BARE BONES: The remains of Lucy on display at Ethiopia’s National Museum in Addis Ababa. Picture: Reuters
“WELCOME home Lucy” banners adorned Ethiopia’s National Museum in Addis Ababa where residents, busloads of schoolchildren and curious foreign tourists waited to catch a glimpse of a 3.2-million-year-old celebrity skeleton.
Lucy, an early human ancestor and known to science as Australopithecus afarensis, is more familiar to her Ethiopian compatriots by her Amharic name of Dinknesh (literally, “you are amazing”).
She recently returned home from a controversial five-year US tour and has received the type of reception usually reserved for the country’s sporting heroes.
Lucy is not the oldest hominid fossil ever found, nor is she the best preserved. So why the fuss?
“From a scientific point of view her species sits on the (human) family tree at a very pivotal point,” says Dr Donald Johanson, the American anthropologist who discovered Lucy in 1974 at the Awash Valley in Ethiopia’s Afar Depression.
“There is a major split … one that leads to creatures that we put in the genus homo that had large brains and began to make stone tools, and another branch that ultimately died out,” he said on the day of Lucy’s homecoming last month.
At the time the diminutive Lucy was unearthed ( she measures just 1m) she was the oldest and most intact hominid ever excavated. Dr Berhane Asfaw, a resident researcher at the National Museum of Ethiopia, explains the significance: “It was not a single specimen — not a mandible or a skull — it was a skeleton. It was the first of its kind of that age with that kind of completeness. It was 40%, but that 40% … gives us the full information about that particular (species).”
Lucy left for the US in 2007 amid much controversy. It was late prime minister Meles Zenawi’s idea to send her as an ambassador to illustrate Ethiopia’s rich history.
The money raised from the tour was used to upgrade research and storage facilities at the national museum which are now said to be among the best in the world.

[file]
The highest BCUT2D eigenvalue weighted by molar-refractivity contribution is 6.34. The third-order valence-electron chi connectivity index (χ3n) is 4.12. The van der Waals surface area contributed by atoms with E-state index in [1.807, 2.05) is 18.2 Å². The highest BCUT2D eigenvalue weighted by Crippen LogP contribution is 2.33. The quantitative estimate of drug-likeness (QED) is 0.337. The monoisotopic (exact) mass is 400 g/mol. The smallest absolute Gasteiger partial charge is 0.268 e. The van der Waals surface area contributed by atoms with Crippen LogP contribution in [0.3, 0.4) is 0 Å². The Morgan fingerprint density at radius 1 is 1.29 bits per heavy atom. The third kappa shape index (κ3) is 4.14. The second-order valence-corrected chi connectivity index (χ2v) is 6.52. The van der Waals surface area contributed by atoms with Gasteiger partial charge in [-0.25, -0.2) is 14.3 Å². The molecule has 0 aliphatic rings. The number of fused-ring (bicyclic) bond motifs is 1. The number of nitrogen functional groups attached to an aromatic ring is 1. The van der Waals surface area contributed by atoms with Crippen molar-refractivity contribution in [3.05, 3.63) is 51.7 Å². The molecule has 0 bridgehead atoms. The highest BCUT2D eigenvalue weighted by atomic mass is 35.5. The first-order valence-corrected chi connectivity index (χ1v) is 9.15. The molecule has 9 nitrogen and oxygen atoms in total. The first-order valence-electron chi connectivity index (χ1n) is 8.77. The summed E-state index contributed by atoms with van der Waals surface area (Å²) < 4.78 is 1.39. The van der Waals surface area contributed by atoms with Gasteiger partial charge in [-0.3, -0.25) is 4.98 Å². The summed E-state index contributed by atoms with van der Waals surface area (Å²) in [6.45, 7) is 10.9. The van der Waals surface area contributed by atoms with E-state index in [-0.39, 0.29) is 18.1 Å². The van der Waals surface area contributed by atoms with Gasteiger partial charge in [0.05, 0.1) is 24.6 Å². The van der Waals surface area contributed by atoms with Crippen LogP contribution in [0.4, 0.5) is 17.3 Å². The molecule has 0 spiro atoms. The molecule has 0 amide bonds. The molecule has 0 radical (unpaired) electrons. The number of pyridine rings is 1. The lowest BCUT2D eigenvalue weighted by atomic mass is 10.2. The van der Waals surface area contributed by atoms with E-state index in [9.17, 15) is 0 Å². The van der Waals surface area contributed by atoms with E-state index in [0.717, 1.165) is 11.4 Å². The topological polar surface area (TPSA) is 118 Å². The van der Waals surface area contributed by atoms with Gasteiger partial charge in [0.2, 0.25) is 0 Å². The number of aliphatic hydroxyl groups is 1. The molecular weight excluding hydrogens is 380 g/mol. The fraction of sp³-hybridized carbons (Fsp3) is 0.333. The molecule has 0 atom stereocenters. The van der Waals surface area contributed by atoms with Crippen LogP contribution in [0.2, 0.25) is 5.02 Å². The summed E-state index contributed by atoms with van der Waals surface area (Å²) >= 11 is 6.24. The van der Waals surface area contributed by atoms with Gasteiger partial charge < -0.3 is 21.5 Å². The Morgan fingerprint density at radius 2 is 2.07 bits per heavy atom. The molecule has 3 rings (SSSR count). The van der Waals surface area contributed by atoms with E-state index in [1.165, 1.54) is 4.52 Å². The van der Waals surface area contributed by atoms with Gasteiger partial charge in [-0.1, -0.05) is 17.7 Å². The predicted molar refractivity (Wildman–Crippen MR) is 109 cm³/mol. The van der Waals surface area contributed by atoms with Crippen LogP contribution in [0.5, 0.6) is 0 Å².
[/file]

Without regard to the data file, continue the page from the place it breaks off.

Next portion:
“Some of us didn’t agree,” says Dr Berhane. “We didn’t think that it was important, even for the money. I was the first one to say no. I said no up until the end and I’m still not convinced it was important.”
Dr Berhane feared it would set a precedent, but his main fear was that Lucy would be damaged. “If she is endangered then the loss is not only for one country. The loss is for the whole of humanity.”
After her departure, there were rumours Lucy had been sold in the US. Even now, when the actual skeleton rather than a replica is on display at the museum for the first time, doubts remain. “Is she the real Lucy?” Meseret Tesfaye muses before visiting the exhibition.
“How do we know it is her?”
Along with important cultural artefacts from across Ethiopia, Lucy was exhibited in Seattle, Southern California, Houston and at New York’s Discovery Museum where hundreds of thousands of people came to see her.
She is known and loved throughout her homeland. The exhibition in Addis was extended beyond the scheduled five days because so many Ethiopians wanted to see her. In honour of her name, the women’s national football team is known as the Lucies.
“I think that she is of such interest to people worldwide because people perceive her as an individual, as a person,” says Dr Johanson. He also attributes her popularity to her “friendly” name which was chosen as The Beatles’ song Lucy in the Sky with Diamonds was playing in the camp on the night she was discovered.
Beyond being an envoy for Ethiopia, Dr Johanson thinks she has a wider, global significance.
“Lucy’s message to humanity is that we all have a common origin,” he says. “We are united by our past and in a way she expresses the view that if we have a common ancestry and we are a common people today, we have a common destiny.”
• Elissa Jobson is based in Addis Ababa, Ethiopia, and writes for Business Day.
Source: Business Day Live – BY ELISSA JOBSON, MAY 22 2013, 17:34